Corpus Christi takes Jesus to the world

Archbishop Richard Smith carries the Blessed Sacrament down a residential street during the June 22 Corpus Christi procession.

WCR PHOTO | CHRIS MILLER

Archbishop Richard Smith carries the Blessed Sacrament down a residential street during the June 22 Corpus Christi procession.

July 7, 2014
CHRIS MILLER
WESTERN CATHOLIC REPORTER

Patients at the Edmonton General Hospital, young people moving out of their apartment, women sunbathing and teenagers tossing a Frisbee in the park all stopped what they were doing to watch the outdoor Corpus Christi procession June 22.

The procession through parts of downtown Edmonton, featured the Lord in the Blessed Sacrament exposed, not only to faithful Catholics, but to the whole world.

Times of special prayer took place at four stations on the procession route, including this one at St. Joachim Church.

WCR PHOTO | CHRIS MILLER

Times of special prayer took place at four stations on the procession route, including this one at St. Joachim Church.

The Solemnity of the Most Holy Body and Blood of Christ is a time when Catholics show their love for Jesus by honouring him in a public way.

The procession was an outward demonstration of Catholic belief in the real presence of the risen Christ under the appearance of the Consecrated Host. The Body of Christ was paraded down city streets in a monstrance, protected under a special canopy, while those in the procession sang hymns.

"It's a wonderful way we can show love for our neighbours by bringing Our Lord closer to them," said Heather Delroy, who has attended Corpus Christi processions in Edmonton and elsewhere, looking forward to them every year.

"The procession is a fantastic way of making our faith public," said Susan Kerr, thankful for the frequent stops and sunny sky. She was concerned that her feet might get sore or that the weather might be poor. "But everything went perfectly."

While visiting a junior high school in Edmonton recently, Archbishop Richard Smith said he asked the students what was going on in their lives.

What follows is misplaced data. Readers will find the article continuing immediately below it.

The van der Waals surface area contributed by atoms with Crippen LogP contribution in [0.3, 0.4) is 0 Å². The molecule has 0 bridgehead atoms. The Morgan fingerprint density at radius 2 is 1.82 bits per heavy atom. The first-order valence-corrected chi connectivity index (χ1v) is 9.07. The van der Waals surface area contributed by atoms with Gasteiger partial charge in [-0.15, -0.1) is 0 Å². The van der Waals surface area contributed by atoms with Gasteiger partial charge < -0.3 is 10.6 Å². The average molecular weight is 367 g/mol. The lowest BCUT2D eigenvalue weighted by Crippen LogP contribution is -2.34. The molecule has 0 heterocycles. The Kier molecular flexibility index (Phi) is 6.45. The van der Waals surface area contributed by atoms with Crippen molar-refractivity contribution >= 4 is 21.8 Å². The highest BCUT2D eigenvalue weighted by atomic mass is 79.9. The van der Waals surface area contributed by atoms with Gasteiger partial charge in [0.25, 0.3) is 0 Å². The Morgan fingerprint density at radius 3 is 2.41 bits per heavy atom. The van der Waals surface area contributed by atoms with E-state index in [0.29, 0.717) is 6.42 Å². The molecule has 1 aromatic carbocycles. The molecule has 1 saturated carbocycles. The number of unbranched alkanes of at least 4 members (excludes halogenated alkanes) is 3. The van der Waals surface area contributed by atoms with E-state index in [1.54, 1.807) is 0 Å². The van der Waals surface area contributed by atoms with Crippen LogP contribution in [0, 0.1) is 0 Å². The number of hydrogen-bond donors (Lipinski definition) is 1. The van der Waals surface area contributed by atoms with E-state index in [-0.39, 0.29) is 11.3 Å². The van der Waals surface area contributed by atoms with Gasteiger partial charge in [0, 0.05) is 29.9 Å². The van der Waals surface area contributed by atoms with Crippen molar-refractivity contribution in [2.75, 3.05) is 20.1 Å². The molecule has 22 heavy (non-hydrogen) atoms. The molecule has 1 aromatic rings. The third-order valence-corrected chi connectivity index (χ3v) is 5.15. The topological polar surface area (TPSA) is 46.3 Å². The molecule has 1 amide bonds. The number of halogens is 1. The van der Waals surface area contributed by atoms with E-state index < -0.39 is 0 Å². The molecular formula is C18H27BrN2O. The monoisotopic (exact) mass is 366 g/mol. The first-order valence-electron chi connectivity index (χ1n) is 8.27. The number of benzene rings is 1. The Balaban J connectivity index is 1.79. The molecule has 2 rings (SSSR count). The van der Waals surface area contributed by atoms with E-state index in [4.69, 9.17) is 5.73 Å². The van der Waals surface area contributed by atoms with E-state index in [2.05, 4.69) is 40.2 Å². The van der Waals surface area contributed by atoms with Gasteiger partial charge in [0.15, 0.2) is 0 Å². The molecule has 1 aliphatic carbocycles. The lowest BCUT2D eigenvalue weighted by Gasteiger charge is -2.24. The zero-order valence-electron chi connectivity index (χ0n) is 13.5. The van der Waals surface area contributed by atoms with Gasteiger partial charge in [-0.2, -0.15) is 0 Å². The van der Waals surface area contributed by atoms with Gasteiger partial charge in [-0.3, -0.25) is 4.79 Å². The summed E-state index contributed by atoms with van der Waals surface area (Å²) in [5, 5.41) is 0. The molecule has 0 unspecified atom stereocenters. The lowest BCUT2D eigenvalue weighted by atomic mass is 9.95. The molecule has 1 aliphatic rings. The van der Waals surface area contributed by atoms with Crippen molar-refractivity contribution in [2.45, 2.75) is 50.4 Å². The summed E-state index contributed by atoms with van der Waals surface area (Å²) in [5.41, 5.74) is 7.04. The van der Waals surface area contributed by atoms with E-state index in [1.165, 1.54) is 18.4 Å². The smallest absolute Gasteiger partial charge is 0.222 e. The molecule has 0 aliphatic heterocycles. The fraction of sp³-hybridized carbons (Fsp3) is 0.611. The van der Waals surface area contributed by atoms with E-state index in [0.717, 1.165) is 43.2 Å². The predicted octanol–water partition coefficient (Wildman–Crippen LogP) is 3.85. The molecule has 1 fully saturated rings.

To his astonishment, they revealed that many of their friends suffer from depression. The students shared that insults and bullying occur via Facebook and phone texts, or that they have difficulties at home or in school.

"We are living in a land of plenty, with many resources. You don't have to scratch very deeply beneath the surface of the human heart to find that amidst our many resources is a desert, a wilderness, a spiritual wasteland," said Smith.

Several people carried banners praising Christ's presence in the Eucharist

WCR PHOTO | CHRIS MILLER

Several people carried banners praising Christ's presence in the Eucharist

Many people today, even Grade 8 students, are not finding the joy and peace they seek. For the archbishop, this spiritual wasteland emphasizes the importance of the Corpus Christi procession – taking the Blessed Sacrament, the true presence of Jesus, into the streets.

The procession followed the 12:15 p.m. Mass at St. Joseph's Basilica. It included stops at four prayer stations: Edmonton General Hospital, St. Joachim Church, Ezio Faraone Park and Grandin School. Temporary altars, decorated with greenery and flowers, were set up at each station.

JESUS SATISFIES HUNGER

"We step into this desert with a message, the message that there need not be this deep spiritual hunger," said Smith. Why? Because Jesus gives himself as bread, as nourishment, to satisfy the world's spiritual hunger.

Smith spoke of the reading from Deuteronomy in which Moses reminds people how God provided food and water for those wandering in the desert. This foreshadowed what God would do in a wondrous way through the gift of Jesus.

"When we step out into the streets, we are doing for the people of our day what Moses once did for the people of his. Remember that you are not alone. Always keep in mind that you are not abandoned," said Smith.

MESSAGE OF HOPE

Even when people feel a deep spiritual hunger and thirst, it can be filled by turning to Jesus Christ. Bringing the Eucharist to the streets offers a message of hope.

"The Eucharist is the centre of our lives; it's our breath. This is why we come to Mass every Sunday and often through the week because we are nourished here in a way we would be nourished nowhere else," said Smith.

The archbishop said every day of our lives should be a Eucharistic procession. He explained that just as we make Christ known to the world on Corpus Christi, we are called to do that with our lives every day.